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Main Page The great Gospel of John Volume 5 GGJ05-40 Chapter

Chapter 40 - Emergence of slavery.

40,1. (Raphael) “What was the result of this? Look and listen: Nobody wanted to be his neighbor’s servant any more, everyone worked and lived for himself in the end, and no one was to be had at any price for his neighbor’s use. However, the people saw in the end that such a life is basically a quite severely wretched one. The oldest of the people saw this evil first because above all they had need for a service and held council on how they could be helped. A wisest among them said, ‘The world is big; let us go out and check whether there are no people anywhere, who are poor and would gladly serve us for a good wage!' They went to Asia and soon found what they were searching for. However, the close small peoples of Asia soon noticed what went on with the very rich Egyptians, wandered about farther in the Asian lands and bought the servants in order to then sell them in Egypt more expensively. And see, that is how slavery and slave trade emerged, and they are commonplace almost everywhere nowadays. Can you praise such a fruit of the former, overly great general wisdom of the old Egyptians?

40,2. The actual old, wise Egyptians got clever through experience, but did not at any price initiate their servants into their deep wisdom; this would have soon easily turned their servants into rich people, who would not have enjoyed serving and working any more, and then the old, wise men would once more have had nobody, who would faithfully serve them and work for them as requested.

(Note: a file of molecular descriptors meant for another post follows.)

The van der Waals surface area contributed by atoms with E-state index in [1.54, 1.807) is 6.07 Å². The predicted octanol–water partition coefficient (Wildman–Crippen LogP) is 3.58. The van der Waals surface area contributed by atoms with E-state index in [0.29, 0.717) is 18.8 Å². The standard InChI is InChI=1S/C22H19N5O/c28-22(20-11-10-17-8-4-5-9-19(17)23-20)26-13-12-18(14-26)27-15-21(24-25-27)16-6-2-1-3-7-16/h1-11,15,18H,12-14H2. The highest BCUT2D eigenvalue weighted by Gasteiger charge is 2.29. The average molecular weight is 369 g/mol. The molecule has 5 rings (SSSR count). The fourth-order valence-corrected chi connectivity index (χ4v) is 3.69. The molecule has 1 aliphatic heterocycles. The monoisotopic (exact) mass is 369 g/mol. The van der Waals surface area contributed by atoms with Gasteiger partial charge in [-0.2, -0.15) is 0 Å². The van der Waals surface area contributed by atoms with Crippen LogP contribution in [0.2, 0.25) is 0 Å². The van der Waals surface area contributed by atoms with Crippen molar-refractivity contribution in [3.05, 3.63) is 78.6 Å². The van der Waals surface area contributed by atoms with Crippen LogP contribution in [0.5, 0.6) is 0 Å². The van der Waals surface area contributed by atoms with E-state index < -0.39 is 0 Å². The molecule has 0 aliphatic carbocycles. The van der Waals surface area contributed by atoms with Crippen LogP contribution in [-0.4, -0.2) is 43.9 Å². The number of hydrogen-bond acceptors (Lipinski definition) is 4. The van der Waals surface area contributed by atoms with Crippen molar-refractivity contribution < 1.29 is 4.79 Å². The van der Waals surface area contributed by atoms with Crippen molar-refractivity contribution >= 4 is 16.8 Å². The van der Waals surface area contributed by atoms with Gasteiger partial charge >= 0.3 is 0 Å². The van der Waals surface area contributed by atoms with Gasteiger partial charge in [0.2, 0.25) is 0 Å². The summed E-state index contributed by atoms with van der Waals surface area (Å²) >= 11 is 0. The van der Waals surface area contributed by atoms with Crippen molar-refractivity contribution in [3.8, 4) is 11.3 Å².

40,3. But have you seen slaves in India? Bought ones, that is? Certainly not! There are slaves of their own superstition which is bad, but not as bad as the business slavery! The sold and bought slaves are treated as pack animals and are kept away from any spiritual education for a long time. Their thing is: obeying blindly, enduring silently and suffering bestially, in the contrary case the arbitrary, greatest mistreatment accountable before no worldly court! Even the killing of a slave, if it is done by his master, is subject to no legal punishment! Only if your neighbor killed one of your slaves, would he be obligated to compensate you.

40,4. And see, this misery of humanity is and still remains a result of that era of Egypt in which humanity was generally wise to a high degree and very well-to-do and nobody had to suffer any punishment for a committed sin, because nobody really had even the smallest reason to sin against his neighbor, because everyone had so much of all that was needed to live, and did not need to go to his neighbor for anything for years! But when slavery emerged, laws were invented according to which a slave owner could never sin against his slaves, no matter how cruel he was. What should penance be good for, where no sins can be committed?!”

Main Page The great Gospel of John Volume 5 GGJ05-40 Chapter